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Let T: $\mathbb{R}^3\rightarrow \mathbb{R}$ be linear. Show that there exist scalars a, b, and c such that $T(x,y,z)= ax + by + cz$ for all $(x,y,z) \in \mathbb{R}^3$

Can I just say "you can pick $a=b=c=0$" or do I have to actually expand out $T(kx+ x', ky + y', kz + z')$ and verify that T is linear where $k\in \mathbb{R}$?

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You don't get to choose $T$. –  Qiaochu Yuan Sep 14 '12 at 6:26
    
$T$ is given and is linear. It maps from $\mathbb{R}^3$ (which has a basis $(1,0,0), (0,1,0), (0,0,1)$) to $\mathbb{R}$. The question is to show how you would compute $a,b,c$ in terms of evaluating $T$ at specific points, and, of course, to ensure that $T$ actually equals the resulting form. –  copper.hat Sep 14 '12 at 6:27
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But if I had a choice, I would choose my $T$ to be Darjeeling, first cut. –  copper.hat Sep 14 '12 at 6:30

2 Answers 2

up vote 3 down vote accepted

No. If $a = b = c = 0$, then $T(x,y,z) = 0$. But, it could happen that $T$ is a nonzero linear transformation.

To prove this, note that $(x,y,z)$ means $xe_1 + ye_2 + z e_3$ where $e_1$, $e_2$, and $e_3$ are basis for $\mathbb{R}_3$. You have by linearity

$T(x,y,z) = T(xe_1) + T(ye_2) + T(z e_3) = x T(e_1) + yT(e_2) + z T(e_3)$.

Letting $a = T(e_1)$, $b = T(e_2)$ and $c = T(e_3)$, you have proven the desired result.

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Thanks for the reply. I understand what you did, but I'm still confused about the question. I'm interpreting it as "show that there exist scalars a, b, and c such that [definition]." It doesn't seem like there is any constraint there. Maybe I'm just being stupid right now. –  anon Sep 14 '12 at 6:55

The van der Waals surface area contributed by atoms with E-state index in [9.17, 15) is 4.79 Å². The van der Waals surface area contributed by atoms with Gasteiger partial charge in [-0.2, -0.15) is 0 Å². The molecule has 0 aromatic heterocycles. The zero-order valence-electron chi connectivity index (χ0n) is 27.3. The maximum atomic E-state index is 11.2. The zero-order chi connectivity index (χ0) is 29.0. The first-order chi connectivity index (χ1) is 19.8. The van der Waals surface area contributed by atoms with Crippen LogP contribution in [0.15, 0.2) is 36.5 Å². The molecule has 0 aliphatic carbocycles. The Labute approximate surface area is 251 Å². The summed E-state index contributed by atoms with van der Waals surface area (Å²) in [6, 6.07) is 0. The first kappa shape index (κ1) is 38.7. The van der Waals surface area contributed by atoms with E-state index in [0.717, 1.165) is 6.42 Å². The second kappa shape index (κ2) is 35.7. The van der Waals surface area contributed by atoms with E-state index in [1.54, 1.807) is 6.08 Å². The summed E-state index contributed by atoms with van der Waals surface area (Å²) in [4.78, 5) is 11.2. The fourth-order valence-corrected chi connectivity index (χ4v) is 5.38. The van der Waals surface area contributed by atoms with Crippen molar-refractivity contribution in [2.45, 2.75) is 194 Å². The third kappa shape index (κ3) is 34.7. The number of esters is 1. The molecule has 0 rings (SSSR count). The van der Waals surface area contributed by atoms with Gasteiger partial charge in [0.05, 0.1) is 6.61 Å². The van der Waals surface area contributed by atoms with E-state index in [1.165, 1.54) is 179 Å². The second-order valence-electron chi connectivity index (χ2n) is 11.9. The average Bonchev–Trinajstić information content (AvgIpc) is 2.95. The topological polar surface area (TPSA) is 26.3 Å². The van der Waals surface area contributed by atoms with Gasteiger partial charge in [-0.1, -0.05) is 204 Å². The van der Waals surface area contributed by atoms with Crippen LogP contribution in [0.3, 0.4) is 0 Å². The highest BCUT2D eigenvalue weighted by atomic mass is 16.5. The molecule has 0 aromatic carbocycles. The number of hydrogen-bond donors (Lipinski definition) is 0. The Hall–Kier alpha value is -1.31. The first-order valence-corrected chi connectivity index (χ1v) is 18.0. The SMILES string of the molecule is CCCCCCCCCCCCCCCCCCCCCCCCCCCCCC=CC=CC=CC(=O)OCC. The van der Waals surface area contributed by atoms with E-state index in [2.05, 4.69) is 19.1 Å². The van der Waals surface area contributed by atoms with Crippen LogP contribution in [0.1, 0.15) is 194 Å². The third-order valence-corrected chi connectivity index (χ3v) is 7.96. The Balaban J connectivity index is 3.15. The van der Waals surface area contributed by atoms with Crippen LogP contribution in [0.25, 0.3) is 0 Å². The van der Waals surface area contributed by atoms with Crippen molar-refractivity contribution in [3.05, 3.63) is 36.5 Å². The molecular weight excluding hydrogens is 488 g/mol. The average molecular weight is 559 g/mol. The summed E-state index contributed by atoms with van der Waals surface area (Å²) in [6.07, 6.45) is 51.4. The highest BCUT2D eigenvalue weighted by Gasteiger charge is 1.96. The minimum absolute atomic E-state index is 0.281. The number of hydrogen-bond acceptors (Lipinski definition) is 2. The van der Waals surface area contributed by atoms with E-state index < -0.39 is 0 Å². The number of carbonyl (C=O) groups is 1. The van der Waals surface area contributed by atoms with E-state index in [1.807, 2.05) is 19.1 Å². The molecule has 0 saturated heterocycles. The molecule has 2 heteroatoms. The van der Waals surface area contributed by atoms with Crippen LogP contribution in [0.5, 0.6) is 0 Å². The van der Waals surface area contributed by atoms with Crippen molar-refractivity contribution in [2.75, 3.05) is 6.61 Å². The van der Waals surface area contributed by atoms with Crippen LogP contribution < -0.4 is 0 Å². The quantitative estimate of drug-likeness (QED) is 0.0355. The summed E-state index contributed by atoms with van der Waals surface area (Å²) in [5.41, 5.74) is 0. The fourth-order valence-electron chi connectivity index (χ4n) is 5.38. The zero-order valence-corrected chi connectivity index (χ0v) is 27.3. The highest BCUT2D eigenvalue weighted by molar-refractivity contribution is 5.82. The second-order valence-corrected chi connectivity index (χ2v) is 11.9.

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The question is: I give you any linear transformation $T : \mathbb{R}^3 \rightarrow \mathbb{R}$. You have to find $a, b, c$ such that $T(x,y,z) = ax + by + cz$. In other words, you have to show that no matter which $T$ I give you, you can find $a,b,c$ (depending on that T) to make $T(x,y,z) = ax + by + cz$. –  William Sep 14 '12 at 6:58
    
If I set $a$, $b$, and $c$ arbitrarily, then I modify the behavior of the $T$ you provide. It's still a little confusing because: how do I know what the behavior of $T$ is? Does that make sense? I'm going to reread this in the morning. –  anon Sep 14 '12 at 7:16
    
@Anon No, I give you $T$, you need to find the $a$, $b$, and $c$ that works for my $T$. You don't get to change or pick the $T$. –  William Sep 14 '12 at 7:31
    
Ok thank you so much. I think I understand it. –  anon Sep 14 '12 at 7:34

You are supposed to show that there is a single triple $a,b,c$ such that $T(x,y,z)=ax+by+cz$ for all $x,y,z\in\mathbb R$.

Hint: Let $a=T(1,0,0)$. Similarly...

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